Raf Simons in his office in Manhattan. CreditClement Pascal for The New York Times

The most high-profile brand reinvention experiment in 21st-century American fashion came to a crashing halt on Friday when Calvin Klein announced it was parting ways with its chief creative officer, Raf Simons, “after Calvin Klein, Inc. decided on a new brand direction which differs from Simons’s creative vision.”

The departure of the Belgian designer, who won three awards from the Council of Fashion Designers of America in only two years, comes just over six months before his contract was due for renewal, and is effective immediately. There will be no Calvin Klein show during the upcoming New York Fashion Week, and there was no time frame given for when a successor would be named.

“It’s very sad, and unfortunate,” said Ken Downing, the fashion director for Neiman Marcus. It “began as a brilliant fashion moment with great promise. Raf Simons at Calvin Klein brought great excitement to the New York fashion scene and New York Fashion Week.”

The decision casts a shadow not only on the Calvin Klein business, but also on the growing belief in the fashion world that for a brand to be successful, it must hand all power over to a single creative who is empowered to impose his or her vision throughout.

Both Calvin Klein and Mr. Simons declined to elaborate further on the decision, though the relationship had been publicly troubled since November, when Emanuel Chirico, the chief executive of PVH, the corporation that owns Calvin Klein, effectively blamed Mr. Simons for a decline in Calvin Klein sales, calling his work a “fashion miss.” Even though he did not use the designer’s name, it was an unprecedented public slap-down for a designer still at a house.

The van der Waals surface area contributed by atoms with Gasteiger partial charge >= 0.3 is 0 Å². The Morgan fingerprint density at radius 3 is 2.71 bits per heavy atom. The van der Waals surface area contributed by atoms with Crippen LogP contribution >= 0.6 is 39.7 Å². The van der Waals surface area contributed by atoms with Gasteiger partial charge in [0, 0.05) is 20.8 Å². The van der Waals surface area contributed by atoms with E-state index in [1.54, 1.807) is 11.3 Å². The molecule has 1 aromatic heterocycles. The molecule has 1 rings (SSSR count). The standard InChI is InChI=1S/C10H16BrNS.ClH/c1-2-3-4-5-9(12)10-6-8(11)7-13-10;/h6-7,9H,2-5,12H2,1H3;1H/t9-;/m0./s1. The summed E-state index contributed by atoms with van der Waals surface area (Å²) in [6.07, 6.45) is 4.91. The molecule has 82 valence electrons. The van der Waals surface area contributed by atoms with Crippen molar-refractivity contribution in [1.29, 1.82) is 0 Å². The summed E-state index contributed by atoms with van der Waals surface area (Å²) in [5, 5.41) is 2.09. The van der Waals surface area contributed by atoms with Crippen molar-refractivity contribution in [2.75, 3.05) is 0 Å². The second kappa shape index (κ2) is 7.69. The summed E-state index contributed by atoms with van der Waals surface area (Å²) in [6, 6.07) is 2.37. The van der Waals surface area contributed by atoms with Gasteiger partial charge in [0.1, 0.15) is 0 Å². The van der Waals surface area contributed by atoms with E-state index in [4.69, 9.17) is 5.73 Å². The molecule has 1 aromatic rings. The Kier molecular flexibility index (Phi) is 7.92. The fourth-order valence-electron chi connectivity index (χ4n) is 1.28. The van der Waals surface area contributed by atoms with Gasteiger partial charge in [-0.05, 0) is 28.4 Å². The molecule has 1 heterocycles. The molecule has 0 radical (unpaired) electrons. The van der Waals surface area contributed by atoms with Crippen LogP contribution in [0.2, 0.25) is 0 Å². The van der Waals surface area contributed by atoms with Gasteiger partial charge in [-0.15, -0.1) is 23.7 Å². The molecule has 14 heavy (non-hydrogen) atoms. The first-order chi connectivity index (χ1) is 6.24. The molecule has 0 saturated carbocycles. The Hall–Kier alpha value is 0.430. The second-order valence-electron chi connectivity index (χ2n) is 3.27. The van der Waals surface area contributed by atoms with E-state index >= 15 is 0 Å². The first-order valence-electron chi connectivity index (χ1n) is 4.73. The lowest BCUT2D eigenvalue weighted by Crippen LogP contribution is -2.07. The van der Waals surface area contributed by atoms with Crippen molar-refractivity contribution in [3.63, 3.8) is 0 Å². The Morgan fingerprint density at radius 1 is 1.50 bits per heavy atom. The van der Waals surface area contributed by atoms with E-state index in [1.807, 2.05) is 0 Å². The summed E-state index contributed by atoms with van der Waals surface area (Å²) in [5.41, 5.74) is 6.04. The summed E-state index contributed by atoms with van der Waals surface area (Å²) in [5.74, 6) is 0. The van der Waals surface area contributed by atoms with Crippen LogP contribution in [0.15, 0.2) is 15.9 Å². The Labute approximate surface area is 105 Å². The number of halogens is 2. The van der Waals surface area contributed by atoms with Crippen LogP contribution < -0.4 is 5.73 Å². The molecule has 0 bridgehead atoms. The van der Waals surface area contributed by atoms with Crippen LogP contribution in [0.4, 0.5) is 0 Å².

“While many of the product categories performed well, we are disappointed by the lack of return on our investments in our Calvin Klein 205W39NYC halo business and believe that some of the Calvin Klein Jeans’ relaunched product was too elevated and did not sell through as well as we planned,” he said during an announcement of third quarter earnings this year.

PVH said earnings before interest and taxes fell to $121 million compared to $142 million the year before, a decrease it blamed primarily on a $10 million increase in “creative and marketing” costs, which is to say: Mr. Simons spent too much on his ideas.

It was a noticeable contrast to the enthusiasm that greeted the announcement in August 2016 that Mr. Simons was coming to Calvin Klein, which had the brand declaring its ambitions to grow revenue from $8 billion to $10 billion.

What went wrong between then and now will be the subject of study for branding experts and fashion executives for years to come.

Calvin Klein: Spring 2019